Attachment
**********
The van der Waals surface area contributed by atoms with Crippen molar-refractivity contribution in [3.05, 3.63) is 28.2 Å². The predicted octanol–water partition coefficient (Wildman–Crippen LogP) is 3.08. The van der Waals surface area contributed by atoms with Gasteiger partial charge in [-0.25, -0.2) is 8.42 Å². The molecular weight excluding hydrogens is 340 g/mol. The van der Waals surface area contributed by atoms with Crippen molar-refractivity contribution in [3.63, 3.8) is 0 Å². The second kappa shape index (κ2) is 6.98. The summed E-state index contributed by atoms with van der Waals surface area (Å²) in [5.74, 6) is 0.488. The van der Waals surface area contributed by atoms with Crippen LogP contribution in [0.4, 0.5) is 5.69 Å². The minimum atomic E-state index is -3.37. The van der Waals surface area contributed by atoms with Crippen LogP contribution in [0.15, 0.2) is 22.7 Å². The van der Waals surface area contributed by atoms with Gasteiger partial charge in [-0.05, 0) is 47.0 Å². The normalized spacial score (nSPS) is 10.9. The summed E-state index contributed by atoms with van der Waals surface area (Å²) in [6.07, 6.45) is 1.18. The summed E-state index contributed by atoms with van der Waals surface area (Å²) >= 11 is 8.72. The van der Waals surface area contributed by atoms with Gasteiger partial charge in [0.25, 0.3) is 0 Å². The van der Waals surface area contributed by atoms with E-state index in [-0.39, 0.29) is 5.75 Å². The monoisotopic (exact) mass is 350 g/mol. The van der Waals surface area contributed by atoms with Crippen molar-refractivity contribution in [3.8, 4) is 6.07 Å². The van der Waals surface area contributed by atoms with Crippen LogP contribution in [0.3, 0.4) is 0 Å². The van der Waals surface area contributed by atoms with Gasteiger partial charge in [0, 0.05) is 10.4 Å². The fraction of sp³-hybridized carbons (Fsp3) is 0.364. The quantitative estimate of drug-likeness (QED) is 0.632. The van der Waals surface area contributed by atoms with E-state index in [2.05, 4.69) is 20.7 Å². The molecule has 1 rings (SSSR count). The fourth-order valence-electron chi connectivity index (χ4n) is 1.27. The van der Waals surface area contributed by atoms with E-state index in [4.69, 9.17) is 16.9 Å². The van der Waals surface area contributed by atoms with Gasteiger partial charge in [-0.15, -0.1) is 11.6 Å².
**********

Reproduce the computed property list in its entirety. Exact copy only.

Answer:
The van der Waals surface area contributed by atoms with Crippen molar-refractivity contribution in [3.05, 3.63) is 28.2 Å². The predicted octanol–water partition coefficient (Wildman–Crippen LogP) is 3.08. The van der Waals surface area contributed by atoms with Gasteiger partial charge in [-0.25, -0.2) is 8.42 Å². The molecular weight excluding hydrogens is 340 g/mol. The van der Waals surface area contributed by atoms with Crippen molar-refractivity contribution in [3.63, 3.8) is 0 Å². The second kappa shape index (κ2) is 6.98. The summed E-state index contributed by atoms with van der Waals surface area (Å²) in [5.74, 6) is 0.488. The van der Waals surface area contributed by atoms with Crippen LogP contribution in [0.4, 0.5) is 5.69 Å². The minimum atomic E-state index is -3.37. The van der Waals surface area contributed by atoms with Crippen LogP contribution in [0.15, 0.2) is 22.7 Å². The van der Waals surface area contributed by atoms with Gasteiger partial charge in [-0.05, 0) is 47.0 Å². The normalized spacial score (nSPS) is 10.9. The summed E-state index contributed by atoms with van der Waals surface area (Å²) in [6.07, 6.45) is 1.18. The summed E-state index contributed by atoms with van der Waals surface area (Å²) >= 11 is 8.72. The van der Waals surface area contributed by atoms with Gasteiger partial charge in [0.25, 0.3) is 0 Å². The van der Waals surface area contributed by atoms with E-state index in [-0.39, 0.29) is 5.75 Å². The monoisotopic (exact) mass is 350 g/mol. The van der Waals surface area contributed by atoms with Crippen molar-refractivity contribution in [3.8, 4) is 6.07 Å². The van der Waals surface area contributed by atoms with Crippen LogP contribution in [0.3, 0.4) is 0 Å². The van der Waals surface area contributed by atoms with Gasteiger partial charge in [0, 0.05) is 10.4 Å². The fraction of sp³-hybridized carbons (Fsp3) is 0.364. The quantitative estimate of drug-likeness (QED) is 0.632. The van der Waals surface area contributed by atoms with E-state index in [2.05, 4.69) is 20.7 Å². The molecule has 1 rings (SSSR count). The fourth-order valence-electron chi connectivity index (χ4n) is 1.27. The van der Waals surface area contributed by atoms with E-state index in [4.69, 9.17) is 16.9 Å². The van der Waals surface area contributed by atoms with Gasteiger partial charge in [-0.15, -0.1) is 11.6 Å².